8. Ito T, Hashimoto M (2004) Spatiotemporal distribution of interplate coupling in southwest Japan from inversion of geodetic data. J Geophys Res 109(B2):B02315. CrossRefGoogle Scholar
  9. Ito Y, Obara K, Shiomi K, Sekine S, Hirose H (2007) Slow earthquakes coincident with episodic tremors and slow slip events. Science 315(5811):503–506. CrossRefGoogle Scholar
  10. Kano M, Aso N, Matsuzawa T, Ide S, Annoura S, Arai R, Baba S, Bostock M, Chao K, Heki K, Itaba S, Ito Y, Kamaya N, Maeda T, Maury J, Nakamura M, Nishimura T, Obana K, Ohta K, Poiata N, Rousset B, Sugioka H, Takagi R, Takahashi T, Takeo A, Tu Y, Uchida N, Yamashita Y, Obara K (2018) Development of a Slow Earthquake Database. Seismological Research Letters 89(4):1566-1575Google Scholar
  11. Kumagai H (1996) Time sequence and the recurrence models for large earthquakes along the Nankai Trough revisited. Geophys Res Lett 23(10):1139–1142. CrossRefGoogle Scholar
  12. Loveless JP, Meade BJ (2010) Geodetic imaging of plate motions, slip rates, and partitioning of deformation in Japan. J Geophys Res 115(B2):B02410. CrossRefGoogle Scholar
  13. Maeda T, Obara K (2009) Spatiotemporal distribution of seismic energy radiation from low frequency tremor in western Shikoku, Japan. J Geophys Res Solid Earth 114(B10):B00A0. Google Scholar
  14. Miyazaki S, Heki K (2001) Crustal velocity field of southwest Japan: subduction and arc–arc collision. J Geophys Res 106(B3):4305–4326. CrossRefGoogle Scholar
  15. Nakagawa H, Toyofuku T, Kotani K, Miyahara B, Iwashita C, Kawamoto S, Hatanaka Y, Munekane H, Ishimoto M, Yutsudo T, Ishikura N, Sugawara Y (2009) Development and validation of GEONET new analysis strategy (version 4). J Geospatial Inf Auth Jpn 118:1–8Google Scholar
  16. Nishimura T, Matsuzawa T, Obara K (2013) Detection of short-term slow slip events along the nankai trough, southwest Japan, using GNSS data. J Geophys Res 118:3112–3125. CrossRefGoogle Scholar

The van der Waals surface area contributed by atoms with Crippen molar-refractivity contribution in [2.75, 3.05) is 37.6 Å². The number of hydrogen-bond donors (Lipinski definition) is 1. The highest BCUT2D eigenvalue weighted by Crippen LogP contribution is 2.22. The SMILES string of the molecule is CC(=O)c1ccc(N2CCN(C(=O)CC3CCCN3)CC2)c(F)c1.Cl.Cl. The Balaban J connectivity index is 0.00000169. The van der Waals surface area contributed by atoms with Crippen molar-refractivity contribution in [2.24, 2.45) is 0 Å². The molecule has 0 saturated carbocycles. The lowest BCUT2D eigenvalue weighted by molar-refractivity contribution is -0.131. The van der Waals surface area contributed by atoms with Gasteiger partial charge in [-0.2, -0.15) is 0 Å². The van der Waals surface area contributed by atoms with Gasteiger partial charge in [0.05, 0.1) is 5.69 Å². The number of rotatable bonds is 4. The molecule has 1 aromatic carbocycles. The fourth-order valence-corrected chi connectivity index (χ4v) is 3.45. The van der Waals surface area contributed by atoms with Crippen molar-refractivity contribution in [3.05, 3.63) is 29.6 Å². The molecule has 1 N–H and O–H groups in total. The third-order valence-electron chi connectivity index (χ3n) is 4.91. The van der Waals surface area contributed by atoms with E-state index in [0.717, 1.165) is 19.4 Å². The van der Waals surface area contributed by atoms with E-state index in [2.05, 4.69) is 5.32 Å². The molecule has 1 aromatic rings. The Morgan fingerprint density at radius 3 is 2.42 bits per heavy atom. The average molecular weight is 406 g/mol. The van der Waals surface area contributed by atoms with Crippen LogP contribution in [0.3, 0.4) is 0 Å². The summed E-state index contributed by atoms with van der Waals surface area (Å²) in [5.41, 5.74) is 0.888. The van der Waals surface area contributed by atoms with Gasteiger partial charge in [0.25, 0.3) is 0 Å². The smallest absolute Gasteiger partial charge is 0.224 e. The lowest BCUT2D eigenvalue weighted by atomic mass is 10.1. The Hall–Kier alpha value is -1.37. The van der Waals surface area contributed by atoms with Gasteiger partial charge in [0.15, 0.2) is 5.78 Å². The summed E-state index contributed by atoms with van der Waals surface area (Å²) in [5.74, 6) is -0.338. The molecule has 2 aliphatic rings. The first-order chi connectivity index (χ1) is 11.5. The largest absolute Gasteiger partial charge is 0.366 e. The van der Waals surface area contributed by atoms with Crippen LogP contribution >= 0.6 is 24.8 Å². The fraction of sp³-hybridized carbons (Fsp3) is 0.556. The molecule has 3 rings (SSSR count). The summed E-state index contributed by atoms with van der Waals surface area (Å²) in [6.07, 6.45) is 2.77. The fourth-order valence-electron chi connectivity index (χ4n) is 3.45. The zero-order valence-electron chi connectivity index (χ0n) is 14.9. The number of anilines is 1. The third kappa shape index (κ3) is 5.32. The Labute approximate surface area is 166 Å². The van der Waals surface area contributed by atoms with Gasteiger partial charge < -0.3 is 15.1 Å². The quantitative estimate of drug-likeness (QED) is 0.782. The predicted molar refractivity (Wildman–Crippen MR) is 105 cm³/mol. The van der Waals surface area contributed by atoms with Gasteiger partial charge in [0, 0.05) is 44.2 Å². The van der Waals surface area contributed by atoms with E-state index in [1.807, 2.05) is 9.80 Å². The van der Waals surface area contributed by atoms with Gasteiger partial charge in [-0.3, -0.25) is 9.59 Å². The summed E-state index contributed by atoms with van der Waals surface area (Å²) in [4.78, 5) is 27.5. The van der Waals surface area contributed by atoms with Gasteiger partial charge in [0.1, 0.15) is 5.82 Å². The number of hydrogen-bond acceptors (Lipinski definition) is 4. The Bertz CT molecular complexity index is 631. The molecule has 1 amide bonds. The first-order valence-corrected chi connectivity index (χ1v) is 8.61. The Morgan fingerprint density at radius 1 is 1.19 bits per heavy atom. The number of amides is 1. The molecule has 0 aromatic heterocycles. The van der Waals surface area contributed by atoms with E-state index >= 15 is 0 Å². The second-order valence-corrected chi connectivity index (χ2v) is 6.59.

17. Obara K (2010) Phenomenology of deep slow earthquake family in southwest Japan: spatiotemporal characteristics and segmentation. J Geophys Res Solid Earth 115(B8):B00A25. Google Scholar
  18. Obara K, Hirose H, Yamamizu F, Kasahara K (2004) Episodic slow slip events accompanied by non volcanic tremors in southwest Japan subduction zone. Geophys Res Lett 31:L23602. CrossRefGoogle Scholar
  19. Obara K, Tanaka S, Maeda T, Matsuzawa T (2010) Depth-dependent activity of non-volcanic tremor in southwest Japan. Geophys Res Lett 37(L13):306. Google Scholar
  20. Ochi T (2015) Temporal change in plate coupling and long-term slow slip events in southwestern Japan. Earth Planet Sci Lett 431:8–14. CrossRefGoogle Scholar
  21. Okada Y (1985) Surface deformation due to shear and tensile faults in a half-space. Bull Seismol Soc Am 75(4):1135–1154Google Scholar
  22. Ozawa S, Yarai H, Imakiire T, Tobita M (2013) Spatial and temporal evolution of the long-term slow slip in the Bungo Channel, Japan. Earth Planets Space 65(2):67–73. CrossRefGoogle Scholar
  23. Sekine S, Hirose H, Obara K (2010) Along strike variations in short term slow slip events in the southwest Japan subduction zone. J Geophys Res Solid Earth 115(B9):B00A27. Google Scholar
  24. Tabei T, Adachi M, Miyazaki S, Watanabe T (2007) Interseismic deformation of the Nankai subduction zone, southwest Japan, inferred from three-dimensional crustal velocity fields. Earth Planets Space 59:1073–1082. CrossRefGoogle Scholar
  25. Tsuji H, Miyagawa K, Yamaguchi K, Yahagi T, Oshima K, Yamao H, Furuya T (2013) Modernization of GEONET from GPS to GNSS. Bull Geospatial Inf Auth Jpn 61(12):9–20Google Scholar
  26. Wech AG, Bartlow NM (2014) Slip rate and tremor genesis in Cascadia. Geophs Res Lett 41(2):392–398. CrossRefGoogle Scholar
  27. Yokota Y, Ishikawa T, Watanabe S, Tashiro T, Asada A (2016) Seafloor geodetic constraints on interplate coupling of the Nankai Trough megathrust zone. Nature 534:374–377. CrossRefGoogle Scholar
  28. Yoshioka S, Matsuoka Y, Ide S (2015) Spatiotemporal slip distributions of three long-term slow slip events beneath the Bungo Channel, southwest Japan, inferred from inversion analyses of GPS data. Geophys J Int 201(3):1437–1455. CrossRefGoogle Scholar

Copyright information

© The Author(s) 2018

Open AccessThis article is distributed under the terms of the Creative Commons Attribution 4.0 International License (, which permits unrestricted use, distribution, and reproduction in any medium, provided you give appropriate credit to the original author(s) and the source, provide a link to the Creative Commons license, and indicate if changes were made.

Authors and Affiliations

  1. 1.Geological Survey of JapanNational Institute of Advanced Industrial Science and Technology (AIST)TsukubaJapan

Personalised recommendations